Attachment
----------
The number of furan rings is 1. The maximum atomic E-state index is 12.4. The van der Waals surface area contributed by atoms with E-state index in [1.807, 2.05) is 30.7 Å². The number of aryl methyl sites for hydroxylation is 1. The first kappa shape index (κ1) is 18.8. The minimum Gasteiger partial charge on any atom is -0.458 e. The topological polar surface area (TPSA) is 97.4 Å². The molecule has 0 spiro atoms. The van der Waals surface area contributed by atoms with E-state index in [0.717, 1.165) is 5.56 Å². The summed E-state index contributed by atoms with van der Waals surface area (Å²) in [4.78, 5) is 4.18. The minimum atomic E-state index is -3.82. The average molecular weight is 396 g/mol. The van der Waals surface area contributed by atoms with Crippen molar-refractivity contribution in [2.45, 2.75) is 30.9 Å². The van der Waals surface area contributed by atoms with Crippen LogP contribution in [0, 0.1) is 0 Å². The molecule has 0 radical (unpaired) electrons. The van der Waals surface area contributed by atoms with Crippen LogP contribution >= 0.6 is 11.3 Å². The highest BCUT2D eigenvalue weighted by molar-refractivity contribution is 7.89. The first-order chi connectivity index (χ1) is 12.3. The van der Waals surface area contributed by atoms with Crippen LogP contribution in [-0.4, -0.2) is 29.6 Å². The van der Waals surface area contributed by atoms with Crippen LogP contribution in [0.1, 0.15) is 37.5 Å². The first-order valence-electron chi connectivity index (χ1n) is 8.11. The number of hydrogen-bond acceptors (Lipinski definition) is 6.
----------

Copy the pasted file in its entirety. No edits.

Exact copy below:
The number of furan rings is 1. The maximum atomic E-state index is 12.4. The van der Waals surface area contributed by atoms with E-state index in [1.807, 2.05) is 30.7 Å². The number of aryl methyl sites for hydroxylation is 1. The first kappa shape index (κ1) is 18.8. The minimum Gasteiger partial charge on any atom is -0.458 e. The topological polar surface area (TPSA) is 97.4 Å². The molecule has 0 spiro atoms. The van der Waals surface area contributed by atoms with E-state index in [0.717, 1.165) is 5.56 Å². The summed E-state index contributed by atoms with van der Waals surface area (Å²) in [4.78, 5) is 4.18. The minimum atomic E-state index is -3.82. The average molecular weight is 396 g/mol. The van der Waals surface area contributed by atoms with Crippen molar-refractivity contribution in [2.45, 2.75) is 30.9 Å². The van der Waals surface area contributed by atoms with Crippen LogP contribution in [0, 0.1) is 0 Å². The molecule has 0 radical (unpaired) electrons. The van der Waals surface area contributed by atoms with Crippen LogP contribution >= 0.6 is 11.3 Å². The highest BCUT2D eigenvalue weighted by molar-refractivity contribution is 7.89. The first-order chi connectivity index (χ1) is 12.3. The van der Waals surface area contributed by atoms with Crippen LogP contribution in [-0.4, -0.2) is 29.6 Å². The van der Waals surface area contributed by atoms with Crippen LogP contribution in [0.1, 0.15) is 37.5 Å². The first-order valence-electron chi connectivity index (χ1n) is 8.11. The number of hydrogen-bond acceptors (Lipinski definition) is 6.